Las Vegas Sun

October 19, 2017

Currently: 86° — Complete forecast


Miller under attack as he pursues campaign finance reform

An out-of-state conservative group wants you to call Democratic Nevada Secretary of State Ross Miller and tell him that you’re “sick of his costly hypocrisy.”

If you think this sounds like a campaign ad, that’s because it is. A group called the State Government Leadership Foundation has attacked Miller for sponsoring a transparency and good-governance bill at the Legislature while alleging that Miller hasn’t been ethical himself.

Ironically, some of the “lavish gifts” Miller has received would be curtailed under his banner bill, which he calls the Aurora Act.

Miller also defends the gifts, which include football games, theatrical performances and UFC fights.

“I disclose absolutely everything,” he said, noting that the gifts are legal.

Meanwhile, the group labeling Miller a “career politician” and illustrating him wearing a joker’s hat doesn’t have to disclose its contributions or expenditures because of loopholes in campaign finance laws.

You can find out who’s paying how much for events Miller attends with a quick read of his financial disclosure statements.

Anything over $200 has to be reported, and he’s meticulous about doing so.

Conversely, your donations will be kept secret should you decide to contribute to the State Government Leadership Foundation, a fact the group touts on its website.

Miller has long been frustrated by the fact that other prominent elected officials in Nevada have a habit of leaving blank the area where they are supposed to declare gifts. Those officials, who are considering regulations and legislation affecting the state’s major industries and monied interests, are either receiving no gifts or they are not reporting them, as some allege.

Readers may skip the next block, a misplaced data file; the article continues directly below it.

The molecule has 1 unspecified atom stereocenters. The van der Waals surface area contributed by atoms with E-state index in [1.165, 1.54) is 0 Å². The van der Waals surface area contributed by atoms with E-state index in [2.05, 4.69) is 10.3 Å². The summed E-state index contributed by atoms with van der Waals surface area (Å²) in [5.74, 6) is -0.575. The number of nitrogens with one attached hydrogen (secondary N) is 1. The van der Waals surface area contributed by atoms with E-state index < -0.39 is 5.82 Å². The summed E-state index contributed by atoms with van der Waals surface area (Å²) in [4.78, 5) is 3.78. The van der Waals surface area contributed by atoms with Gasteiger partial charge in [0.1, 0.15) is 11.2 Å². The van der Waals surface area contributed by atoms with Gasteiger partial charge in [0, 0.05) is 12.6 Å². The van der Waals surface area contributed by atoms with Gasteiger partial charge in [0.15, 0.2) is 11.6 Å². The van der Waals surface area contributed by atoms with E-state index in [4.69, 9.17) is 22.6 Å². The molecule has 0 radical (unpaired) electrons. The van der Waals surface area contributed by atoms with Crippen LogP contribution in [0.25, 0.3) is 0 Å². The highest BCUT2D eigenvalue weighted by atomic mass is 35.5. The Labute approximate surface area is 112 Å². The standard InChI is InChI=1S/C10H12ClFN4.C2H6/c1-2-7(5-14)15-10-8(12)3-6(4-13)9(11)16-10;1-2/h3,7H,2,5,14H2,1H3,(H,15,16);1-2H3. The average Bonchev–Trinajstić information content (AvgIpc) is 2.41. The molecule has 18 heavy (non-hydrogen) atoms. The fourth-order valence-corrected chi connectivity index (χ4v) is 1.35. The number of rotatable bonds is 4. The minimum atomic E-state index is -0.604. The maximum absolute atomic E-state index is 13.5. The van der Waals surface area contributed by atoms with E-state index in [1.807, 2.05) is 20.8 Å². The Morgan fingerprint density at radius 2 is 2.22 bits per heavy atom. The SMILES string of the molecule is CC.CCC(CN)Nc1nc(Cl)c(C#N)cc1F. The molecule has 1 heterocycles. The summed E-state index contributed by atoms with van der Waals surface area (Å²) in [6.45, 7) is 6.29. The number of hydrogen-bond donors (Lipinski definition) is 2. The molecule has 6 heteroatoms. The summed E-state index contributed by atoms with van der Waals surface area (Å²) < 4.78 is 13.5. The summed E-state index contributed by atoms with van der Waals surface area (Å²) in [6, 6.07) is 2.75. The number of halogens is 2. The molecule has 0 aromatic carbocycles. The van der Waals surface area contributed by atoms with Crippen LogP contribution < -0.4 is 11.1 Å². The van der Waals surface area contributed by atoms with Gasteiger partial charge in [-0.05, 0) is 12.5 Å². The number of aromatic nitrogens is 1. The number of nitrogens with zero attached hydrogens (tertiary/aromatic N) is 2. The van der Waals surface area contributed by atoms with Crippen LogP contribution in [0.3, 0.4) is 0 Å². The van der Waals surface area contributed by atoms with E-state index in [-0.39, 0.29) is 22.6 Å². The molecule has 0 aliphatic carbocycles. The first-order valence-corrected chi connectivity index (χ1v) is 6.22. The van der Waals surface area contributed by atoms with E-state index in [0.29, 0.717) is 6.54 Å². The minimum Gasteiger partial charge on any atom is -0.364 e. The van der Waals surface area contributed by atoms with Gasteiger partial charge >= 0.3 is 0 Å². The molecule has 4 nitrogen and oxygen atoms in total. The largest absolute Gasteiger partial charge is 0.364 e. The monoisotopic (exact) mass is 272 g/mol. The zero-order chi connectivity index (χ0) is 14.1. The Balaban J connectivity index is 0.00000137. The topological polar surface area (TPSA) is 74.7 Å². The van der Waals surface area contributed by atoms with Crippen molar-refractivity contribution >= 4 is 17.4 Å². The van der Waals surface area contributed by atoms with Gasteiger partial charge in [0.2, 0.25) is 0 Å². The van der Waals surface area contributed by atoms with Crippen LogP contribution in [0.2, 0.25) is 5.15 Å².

It’s difficult to know which is the case under current law, a part of the reason Nevada gets bad grades in government transparency.

“The state of disclosure in Nevada is not sufficient enough to know whether other elected officials are paying for events themselves, out of their campaign funds or through lobbyists,” he said.

Miller’s bill, Senate Bill 49, would not totally solve the problem, but it does further define who can give gifts and under what circumstances they can give them.

It also requires more frequent reporting of campaign contributions and requires disclosure of how much cash candidates and elected officials have in the bank.

This allows the public and campaign donors more opportunities to see who’s donating to candidates and how candidates are spending that money.

But the bill may not survive the legislative process.

It’s already been watered down and has faced a fierce fight on the Senate floor in which Republicans adopted a populist tack to pummel Democrats for supporting a provision of the bill allowing candidates to spend campaign funds on clothing.

Legislative amendments to the bill have rolled back reporting requirements and exempted reporting of campaign war chests accumulated before 2014. Some legislators have said that they’re worried well-intentioned people won’t seek office because of the reporting requirements.

“It’s got to be carefully crafted so you don’t set people up for failure,” said Assemblyman James Ohrenschall, D-Las Vegas, who leads a committee that passed a somewhat watered down version of the bill Friday.

In his office last week, Miller wryly addressed this concern.

“Of course it’ll increase work, yet somehow elected officials in any other state manage to comply,” he said.

If the bill doesn’t pass by June 3, it’ll join many other Miller bills in the dead bill graveyard.

The State Government Leadership Foundation is right in at least one regard.

“The facts make it clear,” they write. “His record on transparency is as flimsy as a house of cards.”

But it’s not exactly Miller’s fault if the Legislature kills those bills.

Join the Discussion:

Check this out for a full explanation of our conversion to the LiveFyre commenting system and instructions on how to sign up for an account.

Full comments policy